The Zigbee standard
Zigbee is a low-power wireless mesh network standard targeted at battery-powered devices in wireless control and monitoring applications. Zigbee delivers low-latency communication. Zigbee chips are typically integrated with radios and with microcontrollers.Wikipedia
I first learned about Zigbee when I decided to make my apartment in Zagreb smart. After an initial consultation with a professional in the field, I had my sights set on Z-wave. It turned out that Z-wave was not an open standard. Furthermore, the licence fee manufacturers had to pay was reflected in the final price of the product. In contrast, Zigbee is a fully open, free alternative. Finally, the low barrier to entry results in a rich and vibrant market that offered all types of smart devices.
In order to communicate with and coordinate Zigbee devices,the user needs a hub. This is a device with a Zigbee transceiver that also interfaces with the end user through some other interface, Most often this will be through a WiFi connection with the manufacturers cloud. On the other end, the user will have a mobile application from the manufacturer with which to control the Zigbee devices.
Why make your own Zigbee hub?
Zigbee is an open standard. However, a hub built by a certain manufacturer will almost always only be capable of connecting with devices from that same manufacturer. This is due to the limitation of the software on that hub. In essence, the manufacturer does not want to put in any additional effort. They also do not want to assume the risk of allowing other devices to interact with their ecosystem. With an open-source Zigbee hub you can connect devices from any number of different manufacturers.
The hub itself will connect to a home automation control server like OpenHab or Home Assistant. There the user creates triggers or scripts to orchestrate his or her smart home. To make my own hub, I chose to use the Raspberry Pi Zero 2 W single board computer and a CC2531 USB Zigbee dongle. The Pi Zero 2 comes with a 64 arch CPU and runs the lightweight Raspbian Linux distribution without a GUI.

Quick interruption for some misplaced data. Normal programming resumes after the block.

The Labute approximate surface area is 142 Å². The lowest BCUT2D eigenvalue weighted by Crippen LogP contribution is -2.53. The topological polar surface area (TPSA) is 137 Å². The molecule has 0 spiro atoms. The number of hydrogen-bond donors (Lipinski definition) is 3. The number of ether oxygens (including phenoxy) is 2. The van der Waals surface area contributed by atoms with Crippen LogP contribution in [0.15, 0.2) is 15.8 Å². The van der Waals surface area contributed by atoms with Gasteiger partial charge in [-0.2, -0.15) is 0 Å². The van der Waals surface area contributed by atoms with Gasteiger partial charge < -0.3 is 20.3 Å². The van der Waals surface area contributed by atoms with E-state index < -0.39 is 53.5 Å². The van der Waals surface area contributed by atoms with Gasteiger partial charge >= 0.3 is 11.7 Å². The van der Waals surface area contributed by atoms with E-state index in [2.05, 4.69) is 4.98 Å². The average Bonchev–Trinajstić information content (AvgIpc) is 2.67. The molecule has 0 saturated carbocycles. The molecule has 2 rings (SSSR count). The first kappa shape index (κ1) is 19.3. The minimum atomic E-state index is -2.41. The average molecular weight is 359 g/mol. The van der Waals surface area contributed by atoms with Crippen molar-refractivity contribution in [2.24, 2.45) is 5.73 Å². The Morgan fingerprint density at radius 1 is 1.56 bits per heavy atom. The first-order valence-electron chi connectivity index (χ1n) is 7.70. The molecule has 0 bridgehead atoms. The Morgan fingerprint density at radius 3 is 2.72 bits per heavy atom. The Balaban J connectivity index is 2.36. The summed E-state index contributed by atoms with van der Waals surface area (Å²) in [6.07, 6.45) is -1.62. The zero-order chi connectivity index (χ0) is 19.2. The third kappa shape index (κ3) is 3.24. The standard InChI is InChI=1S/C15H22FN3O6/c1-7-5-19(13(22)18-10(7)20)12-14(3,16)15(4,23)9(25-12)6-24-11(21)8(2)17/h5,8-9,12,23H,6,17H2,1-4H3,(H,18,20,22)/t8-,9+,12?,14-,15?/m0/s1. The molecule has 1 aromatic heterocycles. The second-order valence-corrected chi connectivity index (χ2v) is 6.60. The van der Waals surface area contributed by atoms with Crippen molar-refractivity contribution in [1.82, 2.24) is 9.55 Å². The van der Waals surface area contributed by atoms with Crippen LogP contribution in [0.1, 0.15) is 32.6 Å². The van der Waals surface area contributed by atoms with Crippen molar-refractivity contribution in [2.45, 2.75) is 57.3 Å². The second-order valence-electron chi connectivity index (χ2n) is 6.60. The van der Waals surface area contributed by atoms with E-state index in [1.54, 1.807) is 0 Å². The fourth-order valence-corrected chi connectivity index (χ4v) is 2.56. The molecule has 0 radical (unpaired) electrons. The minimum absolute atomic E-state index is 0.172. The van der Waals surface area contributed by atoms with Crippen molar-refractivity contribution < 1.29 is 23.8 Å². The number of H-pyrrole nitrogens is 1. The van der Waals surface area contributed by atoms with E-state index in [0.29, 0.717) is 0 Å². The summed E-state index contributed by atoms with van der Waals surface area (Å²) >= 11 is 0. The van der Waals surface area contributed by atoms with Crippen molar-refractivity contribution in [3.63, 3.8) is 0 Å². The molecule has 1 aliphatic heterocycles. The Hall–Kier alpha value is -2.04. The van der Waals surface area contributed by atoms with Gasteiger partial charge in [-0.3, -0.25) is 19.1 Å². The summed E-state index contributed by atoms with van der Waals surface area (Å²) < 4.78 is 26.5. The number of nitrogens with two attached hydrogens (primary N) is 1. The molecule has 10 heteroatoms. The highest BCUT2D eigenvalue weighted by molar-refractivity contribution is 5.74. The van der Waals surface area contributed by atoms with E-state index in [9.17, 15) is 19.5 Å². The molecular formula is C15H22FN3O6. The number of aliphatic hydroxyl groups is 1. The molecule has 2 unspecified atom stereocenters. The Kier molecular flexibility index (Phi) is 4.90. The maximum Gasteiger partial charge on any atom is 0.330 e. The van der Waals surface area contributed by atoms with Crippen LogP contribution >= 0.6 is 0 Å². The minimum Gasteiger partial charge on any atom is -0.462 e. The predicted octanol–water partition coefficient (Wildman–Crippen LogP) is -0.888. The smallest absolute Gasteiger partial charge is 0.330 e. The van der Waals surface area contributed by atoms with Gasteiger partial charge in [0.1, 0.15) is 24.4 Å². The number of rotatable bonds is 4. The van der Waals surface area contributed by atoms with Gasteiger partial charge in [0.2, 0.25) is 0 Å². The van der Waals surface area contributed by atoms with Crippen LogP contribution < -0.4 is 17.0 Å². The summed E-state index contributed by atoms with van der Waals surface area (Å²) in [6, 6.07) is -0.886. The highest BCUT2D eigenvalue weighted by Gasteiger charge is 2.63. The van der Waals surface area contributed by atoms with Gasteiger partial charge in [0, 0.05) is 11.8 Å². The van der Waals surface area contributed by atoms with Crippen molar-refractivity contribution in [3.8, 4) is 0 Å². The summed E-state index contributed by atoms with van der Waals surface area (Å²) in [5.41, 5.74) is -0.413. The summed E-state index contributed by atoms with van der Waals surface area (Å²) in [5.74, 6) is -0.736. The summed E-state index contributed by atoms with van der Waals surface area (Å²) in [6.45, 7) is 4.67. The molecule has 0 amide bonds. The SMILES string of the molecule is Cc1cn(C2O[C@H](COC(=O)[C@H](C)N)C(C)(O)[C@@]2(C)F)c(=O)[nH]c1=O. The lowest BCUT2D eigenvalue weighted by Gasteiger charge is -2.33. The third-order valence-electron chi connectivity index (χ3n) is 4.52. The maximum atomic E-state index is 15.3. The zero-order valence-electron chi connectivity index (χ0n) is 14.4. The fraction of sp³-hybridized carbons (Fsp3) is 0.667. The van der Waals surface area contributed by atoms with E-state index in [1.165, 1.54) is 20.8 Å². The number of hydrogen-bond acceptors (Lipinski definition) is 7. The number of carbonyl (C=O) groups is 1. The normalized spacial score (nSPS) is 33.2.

Use Zigbee2mqtt and Mosquitto
In order for the Zigbee dongle to communicate with its devices and the home automation software, I use two open source projects. Zigbee2mqtt is a project written with Node.js that has drivers for the Zigbee dongle. It use a Mosquitto server to publish information about the Zigbee devices and relay commands to them.
MQTT (originally an initialism of MQ Telemetry Transport[a]) is a lightweight, publish-subscribe, machine to machine network protocol for message queue/message queuing service. It is designed for connections with remote locations that have devices with resource constraints or limited network bandwidth. It must run over a transport protocol that provides ordered, lossless, bi-directional connections—typically, TCP/IP. It is an open OASIS standard and an ISO recommendation (ISO/IEC 20922).Wikipedia
Flashing the Zero 2
The Pi Zero 2 uses an SD card like other computers from the series. I decided to use the same Imager program I used for flashing the Raspberry Pi 4B in my series on home data centers. Instead of Ubuntu Server, I chose the 64-bit Raspbian Light distribution. In addition, I used the advanced configuration options to set my own default user, copy my SSH public key and block password authentication to the server. I also set the WiFi SSID and password for connection. This way the Zero 2 is already connected and its security hardened when it comes online.
Mosquitto come packaged with the Raspbian apt-get package manager. Simply run the command and the program will be installed. The situation with zigbee2mqtt is a little more complex. The standard recommendation from the project developer is to use a docker image. Since the Zero 2 has very low-end hardware specs, I did not want to even attempt a Docker installation. Thankfully, the project website offers instruction for compiling the application from source. Simply follow the steps. The Zero 2 is capable of running all the compilation dependencies.
Configure for remote access
As a final note, the Mosquitto server needs to be configured to allow access from the external network. Please check the project documentation. I needed to add a single line to a configuration file. After that my OpenHab instance could connect to Mosquitto and perform pub/sub operations.
- @ 2023-02-09 21:04